William Barlow died in his episcopal palace of Buckden, and was buried in 1613.

Source: Knighton, C. S., ‘Barlow, William (d. 1613)’, Oxford Dictionary of National Biography, Oxford University Press, Sept 2004; online edn, Jan 2008

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Friday, 27 May 2011

King of Bibles in Sydney - June 13/2011

When asked if he was a defender of the Bible, the preacher, C. H. Spurgeon replied “I’d sooner defend a lion”. He was referring to the King James Version.

I believe the King James Bible is the most accurate English version of the Holy Scriptures. Do I believe God kept errors of substance out of the first printed Greek text? Or did He keep them out of the Massoretic Hebrew text, which the Reformers used to translate the Old Testament? Did God keep the Reformers from making demonstrable mistakes when translating the Old Testament into English? Yes, I'm prepared to try and defend all those positions - if or when you throw a googly at me and tell me I'm a hopeless unscholarly obscurantist!!

However, no one has yet seriously tried to convince me of the errors in my mind about the Bible - so there must be little or nothing wrong with the standpoint I adopt. Ridicule is not the same as convincing argument, not to a reasonable man! Do me a favour then, and point out one obvious, clear, irrefutable, unavoidable mistake in the KJV. Whether or not you would then be prepared to hear out an explanation which seeks to justify that same KJV rendering (or its approximate marginal equivalent), is another kettle of fish. Doubtless some of us revere Martin Luther's memory so much, because his was a case of Martin contra mundum.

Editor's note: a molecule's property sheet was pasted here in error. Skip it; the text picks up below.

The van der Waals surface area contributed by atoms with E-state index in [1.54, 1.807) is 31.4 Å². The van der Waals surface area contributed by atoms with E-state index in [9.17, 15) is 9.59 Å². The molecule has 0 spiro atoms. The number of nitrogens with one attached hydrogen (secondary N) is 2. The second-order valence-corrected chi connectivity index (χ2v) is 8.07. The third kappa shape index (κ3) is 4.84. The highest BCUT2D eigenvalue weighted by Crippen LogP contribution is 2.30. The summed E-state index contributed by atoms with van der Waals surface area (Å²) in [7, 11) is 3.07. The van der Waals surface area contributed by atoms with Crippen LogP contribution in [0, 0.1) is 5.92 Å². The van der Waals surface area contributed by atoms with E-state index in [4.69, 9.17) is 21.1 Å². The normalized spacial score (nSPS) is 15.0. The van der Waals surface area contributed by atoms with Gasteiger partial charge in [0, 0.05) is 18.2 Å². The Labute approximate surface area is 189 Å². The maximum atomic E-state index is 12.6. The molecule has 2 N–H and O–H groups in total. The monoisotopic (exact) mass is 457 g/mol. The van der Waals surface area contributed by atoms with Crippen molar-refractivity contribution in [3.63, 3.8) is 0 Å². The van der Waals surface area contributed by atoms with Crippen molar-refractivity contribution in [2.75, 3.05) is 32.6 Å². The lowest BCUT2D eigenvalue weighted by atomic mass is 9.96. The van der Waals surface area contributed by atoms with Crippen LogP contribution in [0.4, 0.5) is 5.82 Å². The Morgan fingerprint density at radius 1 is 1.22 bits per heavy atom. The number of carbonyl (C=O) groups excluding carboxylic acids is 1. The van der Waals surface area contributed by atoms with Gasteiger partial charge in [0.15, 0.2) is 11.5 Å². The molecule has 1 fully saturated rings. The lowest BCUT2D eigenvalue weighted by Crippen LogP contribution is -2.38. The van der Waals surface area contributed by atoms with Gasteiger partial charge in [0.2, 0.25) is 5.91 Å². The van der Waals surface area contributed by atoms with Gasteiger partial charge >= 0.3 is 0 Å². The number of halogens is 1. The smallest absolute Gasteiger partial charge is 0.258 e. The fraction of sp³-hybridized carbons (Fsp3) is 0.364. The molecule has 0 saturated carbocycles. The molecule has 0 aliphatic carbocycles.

Further to the cause of the KJV, there'll be an "unconventional Convention" in Sydney's Anglican cathedral soon. Here's an introduction to it.
On Monday 13th June 2011 A.D. the Queen’s Birthday will be celebrated with a Convention on THE KING’S BIBLE.

Here's a video invitation from Phillip Jensen:
If you would like the 'drift' on Philip Jensen click on this link
Here’s an invitation also from Greg Clarke. Greg Clarke is a writer with the Public Centre for Christianity You can read Greg's profile here.

Here's a cinematic video trailer you can use online or at church to promote QBC IV. And here's another trailer:

Philip Jensen and Greg Clarke ask:
"Why should you come along?
The Holy Bible.
It’s the first book ever printed.
It’s the best-selling book of all time.
The word Bible means book.
And the word Holy means different, distinct, transcendent."

"Come and celebrate the 400th anniversary of the King James Bible as we reflect on the Bible's past, continuing, and future impact on our society and the world."

There'll be Convention-sized singing led by gifted musicians from the Sydney Conservatorium. Food will be on offer: "A plentiful and spectacular morning and afternoon tea! Subsidised parking at St Andrew’s House car park."

VENUE: St Andrew's Cathedral, corner George & Bathurst Sts, Sydney.
DATE AND TIME: Monday 13th June 2011, 10am - 5pm.

$20 per person - for a Pre-Registered Group of 10+ by 1st June 2011
$25 per person - Pre-Registered by 1st June 2011
$30 per person - On The Day
You can register your payment in 1 of 3 ways: